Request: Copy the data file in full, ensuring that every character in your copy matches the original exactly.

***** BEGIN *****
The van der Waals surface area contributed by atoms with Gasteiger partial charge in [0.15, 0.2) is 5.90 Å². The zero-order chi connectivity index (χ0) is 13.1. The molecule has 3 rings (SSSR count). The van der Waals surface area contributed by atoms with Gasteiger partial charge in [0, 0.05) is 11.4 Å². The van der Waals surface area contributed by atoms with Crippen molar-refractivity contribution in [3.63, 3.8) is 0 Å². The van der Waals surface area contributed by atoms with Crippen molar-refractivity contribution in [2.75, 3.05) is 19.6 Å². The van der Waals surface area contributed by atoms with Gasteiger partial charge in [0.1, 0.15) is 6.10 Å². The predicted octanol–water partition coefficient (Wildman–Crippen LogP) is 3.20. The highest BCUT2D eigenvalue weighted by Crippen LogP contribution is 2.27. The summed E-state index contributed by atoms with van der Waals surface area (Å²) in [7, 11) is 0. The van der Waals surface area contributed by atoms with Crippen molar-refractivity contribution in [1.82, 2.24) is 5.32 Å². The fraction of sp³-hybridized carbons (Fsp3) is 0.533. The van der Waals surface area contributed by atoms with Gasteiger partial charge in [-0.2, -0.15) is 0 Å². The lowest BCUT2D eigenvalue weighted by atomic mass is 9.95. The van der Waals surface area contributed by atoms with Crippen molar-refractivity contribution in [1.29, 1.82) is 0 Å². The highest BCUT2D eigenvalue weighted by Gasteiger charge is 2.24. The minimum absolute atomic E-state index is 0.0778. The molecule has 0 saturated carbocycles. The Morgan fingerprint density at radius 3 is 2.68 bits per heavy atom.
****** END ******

The van der Waals surface area contributed by atoms with Gasteiger partial charge in [0.15, 0.2) is 5.90 Å². The zero-order chi connectivity index (χ0) is 13.1. The molecule has 3 rings (SSSR count). The van der Waals surface area contributed by atoms with Gasteiger partial charge in [0, 0.05) is 11.4 Å². The van der Waals surface area contributed by atoms with Crippen molar-refractivity contribution in [3.63, 3.8) is 0 Å². The van der Waals surface area contributed by atoms with Crippen molar-refractivity contribution in [2.75, 3.05) is 19.6 Å². The van der Waals surface area contributed by atoms with Gasteiger partial charge in [0.1, 0.15) is 6.10 Å². The predicted octanol–water partition coefficient (Wildman–Crippen LogP) is 3.20. The highest BCUT2D eigenvalue weighted by Crippen LogP contribution is 2.27. The summed E-state index contributed by atoms with van der Waals surface area (Å²) in [7, 11) is 0. The van der Waals surface area contributed by atoms with Crippen molar-refractivity contribution in [1.82, 2.24) is 5.32 Å². The fraction of sp³-hybridized carbons (Fsp3) is 0.533. The van der Waals surface area contributed by atoms with Gasteiger partial charge in [-0.2, -0.15) is 0 Å². The lowest BCUT2D eigenvalue weighted by atomic mass is 9.95. The van der Waals surface area contributed by atoms with Crippen molar-refractivity contribution in [1.29, 1.82) is 0 Å². The highest BCUT2D eigenvalue weighted by Gasteiger charge is 2.24. The minimum absolute atomic E-state index is 0.0778. The molecule has 0 saturated carbocycles. The Morgan fingerprint density at radius 3 is 2.68 bits per heavy atom.